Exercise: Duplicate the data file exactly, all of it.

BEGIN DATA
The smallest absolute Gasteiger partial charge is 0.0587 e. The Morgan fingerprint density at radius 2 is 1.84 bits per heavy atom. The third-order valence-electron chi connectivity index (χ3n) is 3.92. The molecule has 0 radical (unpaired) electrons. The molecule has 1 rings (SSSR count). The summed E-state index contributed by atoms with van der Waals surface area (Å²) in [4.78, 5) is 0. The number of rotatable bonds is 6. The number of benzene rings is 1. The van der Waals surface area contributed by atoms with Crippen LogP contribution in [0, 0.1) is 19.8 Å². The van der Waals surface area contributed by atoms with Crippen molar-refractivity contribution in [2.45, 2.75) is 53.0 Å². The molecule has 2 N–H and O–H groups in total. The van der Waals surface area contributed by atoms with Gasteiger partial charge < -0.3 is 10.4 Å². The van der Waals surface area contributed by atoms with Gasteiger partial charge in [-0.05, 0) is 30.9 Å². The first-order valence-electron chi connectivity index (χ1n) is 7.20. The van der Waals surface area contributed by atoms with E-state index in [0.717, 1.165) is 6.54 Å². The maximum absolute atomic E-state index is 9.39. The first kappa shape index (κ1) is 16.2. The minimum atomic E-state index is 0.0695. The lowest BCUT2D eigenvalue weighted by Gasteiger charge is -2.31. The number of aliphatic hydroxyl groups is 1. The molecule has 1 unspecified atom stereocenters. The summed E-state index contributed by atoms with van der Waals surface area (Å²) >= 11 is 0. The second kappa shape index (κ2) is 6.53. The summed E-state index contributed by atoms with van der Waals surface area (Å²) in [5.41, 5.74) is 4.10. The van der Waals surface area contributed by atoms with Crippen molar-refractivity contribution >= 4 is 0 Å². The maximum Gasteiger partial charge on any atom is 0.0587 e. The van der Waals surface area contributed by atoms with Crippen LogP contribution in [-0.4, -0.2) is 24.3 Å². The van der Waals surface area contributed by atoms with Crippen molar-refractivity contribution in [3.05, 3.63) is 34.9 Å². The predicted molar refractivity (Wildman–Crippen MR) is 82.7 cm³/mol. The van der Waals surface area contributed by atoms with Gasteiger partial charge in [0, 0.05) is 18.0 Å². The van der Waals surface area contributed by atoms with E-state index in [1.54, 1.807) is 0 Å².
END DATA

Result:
The smallest absolute Gasteiger partial charge is 0.0587 e. The Morgan fingerprint density at radius 2 is 1.84 bits per heavy atom. The third-order valence-electron chi connectivity index (χ3n) is 3.92. The molecule has 0 radical (unpaired) electrons. The molecule has 1 rings (SSSR count). The summed E-state index contributed by atoms with van der Waals surface area (Å²) in [4.78, 5) is 0. The number of rotatable bonds is 6. The number of benzene rings is 1. The van der Waals surface area contributed by atoms with Crippen LogP contribution in [0, 0.1) is 19.8 Å². The van der Waals surface area contributed by atoms with Crippen molar-refractivity contribution in [2.45, 2.75) is 53.0 Å². The molecule has 2 N–H and O–H groups in total. The van der Waals surface area contributed by atoms with Gasteiger partial charge < -0.3 is 10.4 Å². The van der Waals surface area contributed by atoms with Gasteiger partial charge in [-0.05, 0) is 30.9 Å². The first-order valence-electron chi connectivity index (χ1n) is 7.20. The van der Waals surface area contributed by atoms with E-state index in [0.717, 1.165) is 6.54 Å². The maximum absolute atomic E-state index is 9.39. The first kappa shape index (κ1) is 16.2. The minimum atomic E-state index is 0.0695. The lowest BCUT2D eigenvalue weighted by Gasteiger charge is -2.31. The number of aliphatic hydroxyl groups is 1. The molecule has 1 unspecified atom stereocenters. The summed E-state index contributed by atoms with van der Waals surface area (Å²) >= 11 is 0. The second kappa shape index (κ2) is 6.53. The summed E-state index contributed by atoms with van der Waals surface area (Å²) in [5.41, 5.74) is 4.10. The van der Waals surface area contributed by atoms with Crippen molar-refractivity contribution >= 4 is 0 Å². The maximum Gasteiger partial charge on any atom is 0.0587 e. The van der Waals surface area contributed by atoms with Crippen LogP contribution in [-0.4, -0.2) is 24.3 Å². The van der Waals surface area contributed by atoms with Crippen molar-refractivity contribution in [3.05, 3.63) is 34.9 Å². The predicted molar refractivity (Wildman–Crippen MR) is 82.7 cm³/mol. The van der Waals surface area contributed by atoms with Gasteiger partial charge in [0, 0.05) is 18.0 Å². The van der Waals surface area contributed by atoms with E-state index in [1.54, 1.807) is 0 Å².